We can hope to soften the shock, but unless there is a general awakening and decisions at the planetary scale to bring radical change in the domain of energy, civilization will confront the most acute and no doubt most violent upheaval in recent history. Possibly the single greatest obstacle to achieving this is exponential population growth.
Exponential growth is a sneaky phenomenon. The current world population is currently 6.5 billion and counting. At the current rate of world population growth, (1.3%) the world’s population will double in just over 53 years. However, recent United Nations projections are that the growth rate will decline steadily and stabilize the population at about 9 billion, still, a huge increase. What accounts for the worldwide plunge in fertility now underway? The honest and entirely unsatisfying answer is that nobody really knows—at least, with any degree of certitude and precision. The decline in the exponential growth rate of the human population in past years is most often credited to an increase in family planning services in the less developed countries, leading to a lower fertility rate. However, one might be hard pressed to find the shared, underlying determinants of fertility decline in such disparate countries as the United States, Brazil, Sri Lanka, Bangladesh, Thailand, and Iran. Certainly, it would seem that the worldwide drop in childbearing reflects, and is driven by, dramatic changes in desired family size. But this only raises the question of why personal attitudes about these major life decisions should be changing so commonly in so many disparate and diverse locales around the world today.
The increase in infertility we're seeing today is largely attributed to people waiting longer to begin their families, but this only holds true for the developed countries. Furthermore, evidence is now accumulating that, among vertebrates, male fertility is declining. Several epidemiological studies have also shown that more people today are experiencing difficulty in becoming pregnant or inducing pregnancy, because of exposure to hormonally active substances as a result of environmental pollutants. Perhaps Mother Nature is also kicking in her feedback mechanisms to once again bring balance and sustainability to the world’s population.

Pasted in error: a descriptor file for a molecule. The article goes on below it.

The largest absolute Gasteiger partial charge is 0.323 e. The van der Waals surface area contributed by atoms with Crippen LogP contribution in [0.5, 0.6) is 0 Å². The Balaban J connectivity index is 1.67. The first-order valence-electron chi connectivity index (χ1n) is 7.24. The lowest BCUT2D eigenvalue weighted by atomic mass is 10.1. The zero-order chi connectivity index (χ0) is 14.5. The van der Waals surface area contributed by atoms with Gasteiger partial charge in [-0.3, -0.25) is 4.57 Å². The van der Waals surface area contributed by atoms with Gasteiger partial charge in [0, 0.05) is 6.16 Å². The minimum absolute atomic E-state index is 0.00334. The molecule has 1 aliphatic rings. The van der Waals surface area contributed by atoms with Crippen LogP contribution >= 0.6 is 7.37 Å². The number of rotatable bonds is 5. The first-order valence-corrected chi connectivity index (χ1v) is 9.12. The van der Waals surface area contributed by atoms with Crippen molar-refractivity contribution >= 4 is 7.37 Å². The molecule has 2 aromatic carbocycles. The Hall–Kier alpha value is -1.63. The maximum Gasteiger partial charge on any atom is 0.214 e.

China, with its growth rate (.59%) at currently about half that of the rest of the world, is a prime example of the exponential growth problem. This giant population pool is struggling to remove the shackles of poverty suffered throughout the 20th Century. Their economy is growing at over 9% a year, everyone striving to get their first car, TV, and refrigerator. If such a transformation were to take place, are the world's resources sufficient to support this new affluence?
In about 50 years, China will approach 2 billion people and represent 25% of the world’s population, all trying to live and consume like Americans who are less than 5% of the worlds’ population and consume 25% of the world’s oil. And this is just China, not to mention India or any of the other developing nations. This unavoidable prophecy is being universally ignored, denied, or underestimated—all in the face of declining energy and raw resources. Rare are those who realize exactly how close and how great is its advent.